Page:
Salt Lake City v. Hanson

Annotate this Case

19 Utah 2d 32 (1967)

425 P.2d 773


No. 10802.

Supreme Court of Utah.

March 21, 1967.

Homer Holmgren, Salt Lake City Atty., for plaintiff.

No appearance for defendant.

CROCKETT, Chief Justice.

Salt Lake City seeks an adjudication that an order of Defendant District Judge dismissing seven cases on appeal from the City Court of Salt Lake City to the District Court was improper. The City contends that his act was arbitrary and an abuse of judicial power which is remediable under Rule 65B(b) (2), U.R.C.P.[1]

The defendants in the cases mentioned had been charged with violating various Salt Lake City ordinances upon complaints made before a city judge by an officer having information about the alleged offenses, but not by the officer who made the arrest. The signing by both the complainant and the city judge was by stamped signatures. The orders of dismissal contain no statement of the reason for dismissal.

The objections to the complaints in question which have been suggested as reasons for the dismissal are: (1) the stamped signatures; and (2) that the complaint was not signed by the arresting officer who knows the facts.

Type of Signature Required

In regard to a signature, it is the intent rather than the form of the act that is important. While one's signature is usually made by writing his name, the same purpose can be accomplished by placing any writing, indicia or symbol which the signer chooses to adopt and use as his signature and by which it may be proved: e.g., by finger or thumb prints, by a cross or other mark, or by any type of mechanically reproduced or stamped facsimile of his signature, as effectively as by his own handwriting.[2]

Who Must Sign Complaint

The procedure for initiating a misdemeanor case is by filing a complaint before a magistrate who issues a warrant of arrest (Sec. 77-12-1, U.C.A. 1953); or by the making of an arrest without a warrant if the offense is committed or attempted in the officer's presence (Sec. 77-13-3 [1], U.C.A. 1953). Whichever procedure is used initially the requirements that the complainant appear before a magistrate (Sec. 77-11-2, U.C.A. 1953) and that the complainant be examined under oath (Sec. 77-11-3, U.C.A. 1953) are the same. No complaint is made on this appeal that this latter was not done.

The argument on behalf of the defendant judge is that inasmuch as Sec. 77-13-3(1) provides for arrest without a warrant only when the misdemeanor is committed or attempted in the officer's presence, it follows that only the arresting officer has authority to sign the complaint. The answer to this is that the section just referred to is dealing with the subject of making arrests and not with the filing of complaints, whereas the subject of filing complaints is dealt with in Sec. 77-11-2, U.C.A., which provides:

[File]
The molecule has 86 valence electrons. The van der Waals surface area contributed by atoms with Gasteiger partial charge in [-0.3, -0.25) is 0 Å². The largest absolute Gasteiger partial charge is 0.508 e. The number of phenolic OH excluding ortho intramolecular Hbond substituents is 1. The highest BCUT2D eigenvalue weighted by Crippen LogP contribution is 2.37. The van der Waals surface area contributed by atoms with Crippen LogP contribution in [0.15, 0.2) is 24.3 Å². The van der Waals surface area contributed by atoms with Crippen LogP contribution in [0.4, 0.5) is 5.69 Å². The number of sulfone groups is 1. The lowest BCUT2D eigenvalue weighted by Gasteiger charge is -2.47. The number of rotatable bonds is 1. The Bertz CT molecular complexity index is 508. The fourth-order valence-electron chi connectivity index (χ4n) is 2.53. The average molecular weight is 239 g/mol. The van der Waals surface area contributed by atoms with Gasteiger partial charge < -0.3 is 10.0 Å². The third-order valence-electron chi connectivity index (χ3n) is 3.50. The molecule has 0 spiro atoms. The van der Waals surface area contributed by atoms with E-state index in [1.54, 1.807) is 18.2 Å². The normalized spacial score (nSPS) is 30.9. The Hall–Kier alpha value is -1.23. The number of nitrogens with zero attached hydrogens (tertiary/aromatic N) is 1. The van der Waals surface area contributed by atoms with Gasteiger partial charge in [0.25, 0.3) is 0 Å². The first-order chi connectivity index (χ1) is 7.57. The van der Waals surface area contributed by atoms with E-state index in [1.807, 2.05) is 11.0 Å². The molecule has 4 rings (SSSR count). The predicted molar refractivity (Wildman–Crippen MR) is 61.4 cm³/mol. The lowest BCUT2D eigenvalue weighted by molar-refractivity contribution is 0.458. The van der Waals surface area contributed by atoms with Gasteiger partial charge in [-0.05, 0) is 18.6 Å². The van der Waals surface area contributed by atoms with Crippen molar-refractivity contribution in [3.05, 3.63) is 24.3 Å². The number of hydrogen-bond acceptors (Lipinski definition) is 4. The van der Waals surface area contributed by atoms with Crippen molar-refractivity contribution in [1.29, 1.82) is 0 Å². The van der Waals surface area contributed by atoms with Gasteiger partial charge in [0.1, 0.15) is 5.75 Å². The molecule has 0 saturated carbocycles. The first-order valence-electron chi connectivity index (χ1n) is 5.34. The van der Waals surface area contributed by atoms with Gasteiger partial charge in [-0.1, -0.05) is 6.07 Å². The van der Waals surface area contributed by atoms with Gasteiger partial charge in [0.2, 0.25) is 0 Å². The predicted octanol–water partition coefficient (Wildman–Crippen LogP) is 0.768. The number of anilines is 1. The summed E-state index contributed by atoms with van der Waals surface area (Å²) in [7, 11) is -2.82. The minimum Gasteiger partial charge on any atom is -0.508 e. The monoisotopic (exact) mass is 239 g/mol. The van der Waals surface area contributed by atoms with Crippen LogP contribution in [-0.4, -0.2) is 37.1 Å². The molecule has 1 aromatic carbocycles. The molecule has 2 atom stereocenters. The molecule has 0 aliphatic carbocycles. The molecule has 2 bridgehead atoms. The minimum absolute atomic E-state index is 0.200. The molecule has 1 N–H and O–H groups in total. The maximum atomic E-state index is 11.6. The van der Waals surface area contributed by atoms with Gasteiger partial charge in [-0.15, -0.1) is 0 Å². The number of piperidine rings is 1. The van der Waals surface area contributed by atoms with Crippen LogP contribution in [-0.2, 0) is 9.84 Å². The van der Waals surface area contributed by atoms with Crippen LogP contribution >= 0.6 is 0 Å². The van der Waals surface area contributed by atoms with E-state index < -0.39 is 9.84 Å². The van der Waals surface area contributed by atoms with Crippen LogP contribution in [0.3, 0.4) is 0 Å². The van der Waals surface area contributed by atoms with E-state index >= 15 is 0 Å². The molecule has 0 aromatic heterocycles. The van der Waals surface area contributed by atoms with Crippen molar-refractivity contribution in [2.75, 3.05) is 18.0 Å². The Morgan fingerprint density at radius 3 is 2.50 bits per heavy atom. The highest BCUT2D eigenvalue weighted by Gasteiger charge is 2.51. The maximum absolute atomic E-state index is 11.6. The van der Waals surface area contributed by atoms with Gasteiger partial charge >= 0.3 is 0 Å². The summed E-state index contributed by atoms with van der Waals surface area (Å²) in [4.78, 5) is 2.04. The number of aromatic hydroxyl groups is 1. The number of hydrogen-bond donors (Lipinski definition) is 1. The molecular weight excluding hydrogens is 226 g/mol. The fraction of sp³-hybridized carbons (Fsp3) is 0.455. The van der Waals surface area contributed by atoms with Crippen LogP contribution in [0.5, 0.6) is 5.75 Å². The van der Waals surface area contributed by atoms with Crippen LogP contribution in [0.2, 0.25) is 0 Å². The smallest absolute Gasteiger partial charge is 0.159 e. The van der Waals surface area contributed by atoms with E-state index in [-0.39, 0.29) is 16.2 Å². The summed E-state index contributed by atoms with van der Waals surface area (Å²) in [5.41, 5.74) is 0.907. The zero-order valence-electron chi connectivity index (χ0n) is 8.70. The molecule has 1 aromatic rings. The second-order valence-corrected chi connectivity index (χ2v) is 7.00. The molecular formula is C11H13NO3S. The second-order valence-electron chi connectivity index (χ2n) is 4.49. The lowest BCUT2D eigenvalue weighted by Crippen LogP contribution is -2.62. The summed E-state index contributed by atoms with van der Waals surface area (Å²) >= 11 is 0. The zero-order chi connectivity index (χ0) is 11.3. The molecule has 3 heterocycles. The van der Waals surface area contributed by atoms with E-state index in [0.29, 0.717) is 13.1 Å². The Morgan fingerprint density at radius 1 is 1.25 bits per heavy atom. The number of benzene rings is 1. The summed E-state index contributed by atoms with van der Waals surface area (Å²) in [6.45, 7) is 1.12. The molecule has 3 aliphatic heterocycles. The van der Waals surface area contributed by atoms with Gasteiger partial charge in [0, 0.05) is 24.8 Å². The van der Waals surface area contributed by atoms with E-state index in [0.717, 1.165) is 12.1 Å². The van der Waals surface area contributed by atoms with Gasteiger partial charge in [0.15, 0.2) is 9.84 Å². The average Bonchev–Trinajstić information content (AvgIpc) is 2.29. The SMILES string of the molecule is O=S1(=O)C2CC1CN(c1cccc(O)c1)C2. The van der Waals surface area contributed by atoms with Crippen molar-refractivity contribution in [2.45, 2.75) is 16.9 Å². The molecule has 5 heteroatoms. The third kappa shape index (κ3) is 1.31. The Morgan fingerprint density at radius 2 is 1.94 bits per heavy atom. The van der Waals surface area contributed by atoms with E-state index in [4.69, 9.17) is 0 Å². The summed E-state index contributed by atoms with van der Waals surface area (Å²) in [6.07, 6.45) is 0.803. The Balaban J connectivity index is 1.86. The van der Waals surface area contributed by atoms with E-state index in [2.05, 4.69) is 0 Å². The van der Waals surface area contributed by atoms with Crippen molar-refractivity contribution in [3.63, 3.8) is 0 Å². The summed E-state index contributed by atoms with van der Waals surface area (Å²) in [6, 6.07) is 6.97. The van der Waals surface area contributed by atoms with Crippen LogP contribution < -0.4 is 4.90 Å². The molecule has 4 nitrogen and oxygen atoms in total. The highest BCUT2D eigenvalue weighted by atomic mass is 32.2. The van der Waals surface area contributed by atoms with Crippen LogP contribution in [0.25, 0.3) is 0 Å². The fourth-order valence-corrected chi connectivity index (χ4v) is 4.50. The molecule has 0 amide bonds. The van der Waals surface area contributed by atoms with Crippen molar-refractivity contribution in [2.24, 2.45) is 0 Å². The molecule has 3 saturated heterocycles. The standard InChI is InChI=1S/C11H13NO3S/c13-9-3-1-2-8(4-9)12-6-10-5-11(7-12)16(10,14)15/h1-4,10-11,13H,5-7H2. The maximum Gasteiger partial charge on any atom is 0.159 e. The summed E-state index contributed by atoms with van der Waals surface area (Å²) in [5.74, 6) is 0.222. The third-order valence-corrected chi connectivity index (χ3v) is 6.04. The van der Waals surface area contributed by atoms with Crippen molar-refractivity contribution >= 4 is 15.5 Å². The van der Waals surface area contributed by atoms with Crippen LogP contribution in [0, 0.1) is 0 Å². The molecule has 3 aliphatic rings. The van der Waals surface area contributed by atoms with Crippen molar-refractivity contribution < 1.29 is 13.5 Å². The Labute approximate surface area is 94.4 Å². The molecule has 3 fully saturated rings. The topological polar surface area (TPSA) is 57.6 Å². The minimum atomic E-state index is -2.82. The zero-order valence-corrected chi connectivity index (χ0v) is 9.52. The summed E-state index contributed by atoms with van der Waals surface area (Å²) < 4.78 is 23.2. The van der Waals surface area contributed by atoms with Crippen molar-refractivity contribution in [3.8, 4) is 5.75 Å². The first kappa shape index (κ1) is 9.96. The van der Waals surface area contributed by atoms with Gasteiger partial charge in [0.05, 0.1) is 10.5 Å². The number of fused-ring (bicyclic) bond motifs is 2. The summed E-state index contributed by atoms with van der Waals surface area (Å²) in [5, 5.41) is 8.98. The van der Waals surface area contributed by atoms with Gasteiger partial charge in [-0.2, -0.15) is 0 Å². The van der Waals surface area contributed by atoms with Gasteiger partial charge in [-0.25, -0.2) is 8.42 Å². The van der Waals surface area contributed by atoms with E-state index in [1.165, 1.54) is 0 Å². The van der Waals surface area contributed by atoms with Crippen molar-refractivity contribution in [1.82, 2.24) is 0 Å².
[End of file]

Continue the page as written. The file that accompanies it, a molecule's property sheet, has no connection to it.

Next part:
Every person who has reason to believe that a crime or public offense has been committed must make complaint against such person before some magistrate having authority to make inquiry of the same. (Emphasis added.)

We can see no reason for believing that this statute refers only to felonies as has been urged. It speaks of crimes and public offenses plainly and unequivocally without making any differentiation, which undoubtedly would have been made had that been the intent. Anyone having any acquaintance with the practical operation of law enforcement will appreciate the impracticability of requiring the witness signing the complaint to know all of the facts of the crime. Even in minor crimes it often happens that various aspects thereof must be proved by several different witnesses. The legislative enactment wisely and appropriately requires only that a person having "reason to believe" that a crime or public offense has been committed must sign the complaint.[3]

Failure to State Reasons

The City also complains of the arbitrariness and impropriety of the defendant judge's dismissal of the cases in question without stating any reason therefor. Attention is called to Sec. 77-51-4, U.C.A. 1953, which provides that when a criminal action is dismissed, "* * * [t]he reasons for the dismissal must be set forth in an order entered upon the minutes." Because of the nature of criminal proceedings, and because they are in the interests of and for the protection of the public, there is a sound basis in public policy for requiring the judge who assumes the serious responsibility of dismissing a case to set forth his reasons for doing so in order that all may know what invokes the court's discretion and whether its action is justified.[4]